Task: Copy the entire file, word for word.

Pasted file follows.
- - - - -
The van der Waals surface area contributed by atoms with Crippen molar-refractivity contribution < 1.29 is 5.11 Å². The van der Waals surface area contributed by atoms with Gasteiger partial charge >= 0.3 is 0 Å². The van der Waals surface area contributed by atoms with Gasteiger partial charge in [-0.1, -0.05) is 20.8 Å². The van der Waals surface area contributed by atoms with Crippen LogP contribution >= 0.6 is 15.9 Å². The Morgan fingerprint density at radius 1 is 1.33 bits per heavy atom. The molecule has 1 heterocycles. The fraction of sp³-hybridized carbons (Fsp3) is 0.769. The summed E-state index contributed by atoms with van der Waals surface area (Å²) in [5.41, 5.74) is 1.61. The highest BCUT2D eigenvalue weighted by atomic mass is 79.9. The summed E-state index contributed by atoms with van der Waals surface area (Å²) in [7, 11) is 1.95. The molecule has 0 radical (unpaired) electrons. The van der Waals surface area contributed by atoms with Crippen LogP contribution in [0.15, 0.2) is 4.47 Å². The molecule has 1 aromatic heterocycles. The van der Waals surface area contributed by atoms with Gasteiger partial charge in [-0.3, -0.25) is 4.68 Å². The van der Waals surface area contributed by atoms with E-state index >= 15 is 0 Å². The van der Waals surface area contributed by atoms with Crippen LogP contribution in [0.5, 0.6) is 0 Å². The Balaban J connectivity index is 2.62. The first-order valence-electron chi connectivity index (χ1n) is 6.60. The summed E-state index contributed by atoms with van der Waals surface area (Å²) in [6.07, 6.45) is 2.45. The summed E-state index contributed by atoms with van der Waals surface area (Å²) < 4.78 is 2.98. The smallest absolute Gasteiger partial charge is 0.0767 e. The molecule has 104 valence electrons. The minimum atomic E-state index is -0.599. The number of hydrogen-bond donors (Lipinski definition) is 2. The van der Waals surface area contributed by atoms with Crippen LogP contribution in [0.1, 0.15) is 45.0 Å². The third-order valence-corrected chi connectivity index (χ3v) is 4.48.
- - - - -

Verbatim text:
The van der Waals surface area contributed by atoms with Crippen molar-refractivity contribution < 1.29 is 5.11 Å². The van der Waals surface area contributed by atoms with Gasteiger partial charge >= 0.3 is 0 Å². The van der Waals surface area contributed by atoms with Gasteiger partial charge in [-0.1, -0.05) is 20.8 Å². The van der Waals surface area contributed by atoms with Crippen LogP contribution >= 0.6 is 15.9 Å². The Morgan fingerprint density at radius 1 is 1.33 bits per heavy atom. The molecule has 1 heterocycles. The fraction of sp³-hybridized carbons (Fsp3) is 0.769. The summed E-state index contributed by atoms with van der Waals surface area (Å²) in [5.41, 5.74) is 1.61. The highest BCUT2D eigenvalue weighted by atomic mass is 79.9. The summed E-state index contributed by atoms with van der Waals surface area (Å²) in [7, 11) is 1.95. The molecule has 0 radical (unpaired) electrons. The van der Waals surface area contributed by atoms with Crippen LogP contribution in [0.15, 0.2) is 4.47 Å². The molecule has 1 aromatic heterocycles. The van der Waals surface area contributed by atoms with Gasteiger partial charge in [-0.3, -0.25) is 4.68 Å². The van der Waals surface area contributed by atoms with E-state index >= 15 is 0 Å². The van der Waals surface area contributed by atoms with Crippen LogP contribution in [0.5, 0.6) is 0 Å². The Balaban J connectivity index is 2.62. The first-order valence-electron chi connectivity index (χ1n) is 6.60. The summed E-state index contributed by atoms with van der Waals surface area (Å²) in [6.07, 6.45) is 2.45. The summed E-state index contributed by atoms with van der Waals surface area (Å²) < 4.78 is 2.98. The smallest absolute Gasteiger partial charge is 0.0767 e. The molecule has 104 valence electrons. The minimum atomic E-state index is -0.599. The number of hydrogen-bond donors (Lipinski definition) is 2. The van der Waals surface area contributed by atoms with Crippen LogP contribution in [0.1, 0.15) is 45.0 Å². The third-order valence-corrected chi connectivity index (χ3v) is 4.48.